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DowDuPont names its three planned spin-offs

The familiar Dow and DuPont brands will stay, but the agrochemicals business gets a new name

by Alexander H. Tullo
February 26, 2018

Credit: DowDuPont
The logo of the DowDuPont spinoff Corteva Agriscience.
Credit: DowDuPont

In what is being billed as progress toward a split-up next year, DowDuPont has named the three firms it intends to become. Two of the companies will retain the Dow and DuPont names. However, the third, an agricultural chemical and seed firm, will get a new identity: Corteva Agriscience.

The Dow name will go to what is now called the materials science company. To be based in Midland, Mich., Dow’s former headquarters, the company would have had about $44 billion in sales and $9 billion in before-tax earnings in 2017.

The new Dow will be made up mostly of former Dow businesses such as petrochemicals, packaging polymers, polyurethanes, and coating resins. It is slated to be the first company spun off early next year.

The company now called specialty products will become DuPont and be based in Wilmington, Del., DuPont’s former headquarters. It had about $21 billion in sales and $5 billion in pretax earnings last year. DowDuPont hopes to separate the firm by June 2019.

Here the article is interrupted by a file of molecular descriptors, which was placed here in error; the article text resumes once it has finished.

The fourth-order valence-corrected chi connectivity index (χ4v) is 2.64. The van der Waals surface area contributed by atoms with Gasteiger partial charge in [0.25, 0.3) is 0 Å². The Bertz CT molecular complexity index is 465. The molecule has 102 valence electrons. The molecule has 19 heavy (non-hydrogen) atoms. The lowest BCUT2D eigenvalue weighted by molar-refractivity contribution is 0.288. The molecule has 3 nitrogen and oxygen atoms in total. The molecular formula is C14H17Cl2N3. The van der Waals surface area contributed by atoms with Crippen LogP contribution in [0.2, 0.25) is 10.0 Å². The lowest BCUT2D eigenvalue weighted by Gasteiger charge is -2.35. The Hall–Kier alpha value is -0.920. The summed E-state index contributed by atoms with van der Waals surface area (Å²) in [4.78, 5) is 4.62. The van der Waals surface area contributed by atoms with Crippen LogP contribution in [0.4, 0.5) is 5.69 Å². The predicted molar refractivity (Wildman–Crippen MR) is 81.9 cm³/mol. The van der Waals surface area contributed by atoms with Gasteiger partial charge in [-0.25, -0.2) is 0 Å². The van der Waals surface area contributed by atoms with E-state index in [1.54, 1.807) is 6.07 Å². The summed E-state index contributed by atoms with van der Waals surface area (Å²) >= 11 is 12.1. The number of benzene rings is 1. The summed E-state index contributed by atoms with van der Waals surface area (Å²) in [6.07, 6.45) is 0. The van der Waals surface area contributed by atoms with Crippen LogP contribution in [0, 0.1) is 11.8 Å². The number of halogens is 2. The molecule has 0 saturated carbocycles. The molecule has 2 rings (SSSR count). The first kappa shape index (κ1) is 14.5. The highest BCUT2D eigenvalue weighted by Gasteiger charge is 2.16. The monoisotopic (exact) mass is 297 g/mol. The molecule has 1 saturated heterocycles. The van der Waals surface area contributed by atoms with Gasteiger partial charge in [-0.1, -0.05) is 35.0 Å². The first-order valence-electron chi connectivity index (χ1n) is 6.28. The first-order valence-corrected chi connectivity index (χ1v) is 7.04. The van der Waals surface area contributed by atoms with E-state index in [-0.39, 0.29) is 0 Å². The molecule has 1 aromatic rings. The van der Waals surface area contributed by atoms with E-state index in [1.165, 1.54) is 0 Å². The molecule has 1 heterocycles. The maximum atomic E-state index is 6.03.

The new DuPont will retain many traditional DuPont businesses, such as Kevlar aramid fibers, building materials, industrial biosciences, and engineering polymers. It will also include former Dow businesses like electronic materials, automotive adhesives, ion exchange resins, reverse osmosis membranes, and Styrofoam insulation board.

Corteva will combine the agricultural businesses of Dow and DuPont. Also slated for a June 2019 spin-off, it had sales of $14 billion in 2017 and before-tax earnings of nearly $3 billion. Corteva, DowDuPont says, is taken from words meaning “heart” and “nature” in Latin and Hebrew, respectively.

The name is a new direction for DowDuPont. In February 2016, when Wilmington was selected as the agriculture company’s headquarters, Dow and DuPont said the firm would retain the DuPont name. At the time, they said the materials science firm would be called Dow.

DowDuPont Executive Chairman Andrew N. Liveris says the naming is evidence of a smooth breakup, one that’s set to occur about six months ahead of the original timetable. “The Dow and DuPont teams have made incredible progress in six short months,” Liveris says.



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